The camp is being held at the Evergreen Montessori Academy in South Ogden, Utah.
Myself and Brian Van Vliet are the instructors.
We had six kids sign up, and five kids show up on our first day. We're thinking that Luc might still be out of town or something.
We started with introductions of each participating child, as well as introductions of myself and Brian. Also let the kids know what they're in for.
After introductions we took turns talking about our favorite movies. Each kid got to name a few movies were their favorites and also talk about what they like about these movies. This gave the kids an opportunity to exchange favorite moments in each movie, and it also gave us ( the instructors ) a beginning gauge of what kinds of movies the kids might be familiar with. As we might guess, the boys liked Star Wars, and the girls liked a variety of different things. Popular movies included Star Wars, Lord of the Rings, Harry Potter, Up! and Spy Kids.
After explaining a few of the basic principles that make movies work ( animation, persistence of vision, projectors, etc. ), Brian led the kids on a hands-on project of creating a flipbook. The flipbook was a 20 frame animation of a Tyrannosaurus Rex running. This gave us the opportunity to talk to the kids a little more about movies, while they were keeping busy with their hands. This approach seemed to work really well, as young children tend to get bored pretty quickly just listening to an adult talking.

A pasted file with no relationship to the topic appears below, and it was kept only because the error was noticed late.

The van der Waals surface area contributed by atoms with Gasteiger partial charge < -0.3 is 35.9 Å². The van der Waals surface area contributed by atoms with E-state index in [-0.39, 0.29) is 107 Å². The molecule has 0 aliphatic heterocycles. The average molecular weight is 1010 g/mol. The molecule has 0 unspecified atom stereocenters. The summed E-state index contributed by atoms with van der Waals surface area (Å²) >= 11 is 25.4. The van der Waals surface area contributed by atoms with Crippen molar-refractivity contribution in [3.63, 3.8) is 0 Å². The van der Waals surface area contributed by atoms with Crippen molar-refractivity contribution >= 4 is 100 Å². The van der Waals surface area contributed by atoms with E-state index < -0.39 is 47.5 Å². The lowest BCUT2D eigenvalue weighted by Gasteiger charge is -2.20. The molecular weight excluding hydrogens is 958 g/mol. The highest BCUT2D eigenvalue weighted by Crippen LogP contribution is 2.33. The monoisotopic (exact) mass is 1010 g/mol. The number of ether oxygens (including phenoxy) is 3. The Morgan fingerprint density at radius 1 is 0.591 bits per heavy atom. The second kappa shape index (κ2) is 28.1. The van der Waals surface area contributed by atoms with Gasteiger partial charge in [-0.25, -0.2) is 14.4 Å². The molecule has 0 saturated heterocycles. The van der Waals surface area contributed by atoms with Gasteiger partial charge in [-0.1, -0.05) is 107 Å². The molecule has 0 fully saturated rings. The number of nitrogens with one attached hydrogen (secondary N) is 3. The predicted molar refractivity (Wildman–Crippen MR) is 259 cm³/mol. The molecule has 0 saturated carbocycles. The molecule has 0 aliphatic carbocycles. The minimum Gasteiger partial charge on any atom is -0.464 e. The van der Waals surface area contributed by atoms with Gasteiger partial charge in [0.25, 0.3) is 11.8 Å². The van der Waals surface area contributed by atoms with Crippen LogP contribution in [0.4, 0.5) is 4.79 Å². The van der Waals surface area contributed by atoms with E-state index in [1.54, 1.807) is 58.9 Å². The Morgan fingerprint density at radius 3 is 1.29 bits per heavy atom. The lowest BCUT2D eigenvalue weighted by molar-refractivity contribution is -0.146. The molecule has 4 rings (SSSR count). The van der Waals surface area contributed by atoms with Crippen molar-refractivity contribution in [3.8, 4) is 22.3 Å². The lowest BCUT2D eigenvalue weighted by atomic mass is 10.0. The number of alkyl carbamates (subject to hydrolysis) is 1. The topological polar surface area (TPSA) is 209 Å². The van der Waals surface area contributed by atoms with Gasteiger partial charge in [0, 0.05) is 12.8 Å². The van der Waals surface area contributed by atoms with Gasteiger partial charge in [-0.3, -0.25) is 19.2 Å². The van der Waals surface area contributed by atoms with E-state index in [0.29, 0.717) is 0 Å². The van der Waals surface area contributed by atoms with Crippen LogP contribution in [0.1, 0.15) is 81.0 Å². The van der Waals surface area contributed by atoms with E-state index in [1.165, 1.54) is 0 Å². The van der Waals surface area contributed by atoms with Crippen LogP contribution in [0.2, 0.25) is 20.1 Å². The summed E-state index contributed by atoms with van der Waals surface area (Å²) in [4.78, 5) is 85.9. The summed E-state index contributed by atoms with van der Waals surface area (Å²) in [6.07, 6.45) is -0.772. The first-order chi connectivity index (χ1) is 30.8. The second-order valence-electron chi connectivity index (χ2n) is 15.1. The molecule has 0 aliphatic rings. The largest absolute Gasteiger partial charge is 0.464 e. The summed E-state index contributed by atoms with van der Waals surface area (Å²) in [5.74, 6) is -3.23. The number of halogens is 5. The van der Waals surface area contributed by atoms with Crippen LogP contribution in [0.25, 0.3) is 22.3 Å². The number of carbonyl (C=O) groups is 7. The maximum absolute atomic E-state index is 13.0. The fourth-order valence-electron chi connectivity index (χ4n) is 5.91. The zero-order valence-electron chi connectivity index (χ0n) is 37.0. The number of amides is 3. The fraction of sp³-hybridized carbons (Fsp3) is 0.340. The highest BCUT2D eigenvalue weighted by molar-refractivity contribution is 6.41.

After the flipbooks were finished, we took a play break out in the playground for about ten minutes.
When we returned from our play break, it was back to work. And by work, I mean having our snack and watching a movie. The kids watched Robert Rodriguez's short film "Bedhead" ( on the El Mariachi DVD ), but we had some kind of problem playing it all the way through, so I will be fixing that tonight, and we will watch the film in it's entirety tomorrow.
Next, I had my Panasonic AG-DVX100a hooked up to my broadcast monitor to demonstrate to the kids the 6 principle shots that we were going to be getting. After everyone had a grasp on the shot names, how to shoot them, and in what context they might be used, we set the kids out to get the shots themselves.
Each student took a turn running the camera. For this exercise we used a consumer level Canon ZR85 DV camcorder and a tripod. Each kid picked one other classmate to stand in so that they could frame each shot. Brian made a good point to make sure that each kid that was being director/dp for their turn called "quiet on the set" and "action" before each take. It was a lot of fun and all the kids did a great job.
That was it for the first day.
Looking forward to day 2 very much. I had a real blast doing this and it's something that I've always wanted to do. I love teaching, I love working with kids, and I love film-making. So this is a great fit for me. Tomorrow we will be doing two shots, over the shoulder shots, tracking shots, and a few other fun things.